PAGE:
Hi, Jo here. I'm going to be nerdy today, because I have to share some tid-bits from a wonderful book I stumbled across in a clearance catalogue. LONDON OBSERVED: A Polish Philosopher at Large, 1820-24.
You can get your own copy quite cheaply on line. This link will take you to Amazon in the US.
1820-24 a little after my current books, which are set in 1817, but close enough to enrich my knowledge base because Krystyn Lach-Szyrma is the sort of traveler who loves to record details of his travel. I'm simply going to share some. I never take one source as gospel, and I have questions about some bits. He might not always be accurate, and I'm reading in translation, but here it is.
Crossing the Channel. "The ships that are used to cross the sea are called packet boats…. They have quite a spacious cabin which is illuminated by window in the deck. On the sides of the cabin, in two rows one above the other, there are frame-like compartments allotted for bunks. The bedclothes are clean and white, as Englishmen will not use any other. Screen curtains for the beds are green or red…. The charge for the crossing is one guinea a person."
Nice to know that English people are fastidious. Later he describes taking a steam ship from Scotland to London, and the accomodations were similar. Before steam such a sea voyage was quite dangerous and most people preferred land travel, but clearly by the early 1820s steam was the more comfortable option.
Dover to London. "A journey from Dover to London lasts one day. It would be more, but a perfect road, flat as a table top, makes an overnight stop unnecessary…. Frequently we were passing carriages and stagecoaches; the latter were quite new to us. All of them were beautifully oil-painted and on every one was written, in gold letters, its name, place of departure and destination. Many men and women of different ages and status were sitting on top and inside them…. we were told that at least sixty such vehicles run daily between Dover and London…. I counted, and on and inside a few of the coaches as many as fourteen to seventeen people!"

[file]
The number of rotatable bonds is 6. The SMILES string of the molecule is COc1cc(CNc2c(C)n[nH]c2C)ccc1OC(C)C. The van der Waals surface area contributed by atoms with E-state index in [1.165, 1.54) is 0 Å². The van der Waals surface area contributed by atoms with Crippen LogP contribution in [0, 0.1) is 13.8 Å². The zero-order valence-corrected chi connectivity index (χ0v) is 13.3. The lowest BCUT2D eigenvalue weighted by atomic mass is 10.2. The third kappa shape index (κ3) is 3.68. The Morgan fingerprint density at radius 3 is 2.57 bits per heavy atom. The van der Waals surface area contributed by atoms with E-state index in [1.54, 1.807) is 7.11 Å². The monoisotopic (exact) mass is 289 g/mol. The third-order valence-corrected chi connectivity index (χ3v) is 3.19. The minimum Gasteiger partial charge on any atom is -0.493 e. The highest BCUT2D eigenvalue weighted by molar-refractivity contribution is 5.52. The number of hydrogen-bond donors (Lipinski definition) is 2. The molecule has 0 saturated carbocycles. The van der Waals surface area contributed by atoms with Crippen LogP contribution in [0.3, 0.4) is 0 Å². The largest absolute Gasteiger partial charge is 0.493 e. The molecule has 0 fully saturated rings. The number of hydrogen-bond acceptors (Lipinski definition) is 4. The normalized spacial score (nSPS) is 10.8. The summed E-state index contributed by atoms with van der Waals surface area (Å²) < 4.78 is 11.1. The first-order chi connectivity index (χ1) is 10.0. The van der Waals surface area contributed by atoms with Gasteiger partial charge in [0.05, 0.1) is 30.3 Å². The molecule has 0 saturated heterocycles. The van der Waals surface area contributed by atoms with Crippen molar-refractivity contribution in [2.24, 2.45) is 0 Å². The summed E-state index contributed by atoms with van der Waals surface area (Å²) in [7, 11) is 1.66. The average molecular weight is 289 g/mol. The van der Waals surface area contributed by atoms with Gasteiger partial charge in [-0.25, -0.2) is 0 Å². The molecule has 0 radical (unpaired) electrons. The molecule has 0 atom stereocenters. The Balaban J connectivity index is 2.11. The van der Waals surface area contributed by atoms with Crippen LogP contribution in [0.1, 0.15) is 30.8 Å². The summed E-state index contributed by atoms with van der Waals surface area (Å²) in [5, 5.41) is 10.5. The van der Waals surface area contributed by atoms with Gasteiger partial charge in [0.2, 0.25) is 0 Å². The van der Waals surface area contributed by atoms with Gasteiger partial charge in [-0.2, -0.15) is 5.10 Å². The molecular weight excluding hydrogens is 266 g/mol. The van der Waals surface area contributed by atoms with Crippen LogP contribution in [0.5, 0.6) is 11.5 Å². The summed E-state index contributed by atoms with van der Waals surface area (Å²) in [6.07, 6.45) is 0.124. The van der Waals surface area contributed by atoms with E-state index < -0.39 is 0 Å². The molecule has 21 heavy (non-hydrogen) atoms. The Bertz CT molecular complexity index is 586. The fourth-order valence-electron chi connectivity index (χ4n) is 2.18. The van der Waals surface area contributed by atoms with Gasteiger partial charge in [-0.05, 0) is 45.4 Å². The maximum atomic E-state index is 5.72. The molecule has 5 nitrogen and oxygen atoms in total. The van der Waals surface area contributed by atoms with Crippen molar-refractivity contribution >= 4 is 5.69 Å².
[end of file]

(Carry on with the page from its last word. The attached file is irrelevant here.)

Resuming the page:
This does seem a lot, but I get the impressione there were some over-sized coaches. Louis Simond, another traveler, talks of ones with a number of compartments. I've never seen a picture of one, however.
On the beef served in Rochester. "We expected the equivalent of Polish roast beef, but it was not similar to it at all. It was a huge and beautiful chunk of fatty beef, not roasted but only scalded. When you cut it with a knife blood oozed out. Therefore, though it may have been faithfully prepared according to a London recipe, we were disgusted and had no appetite for it."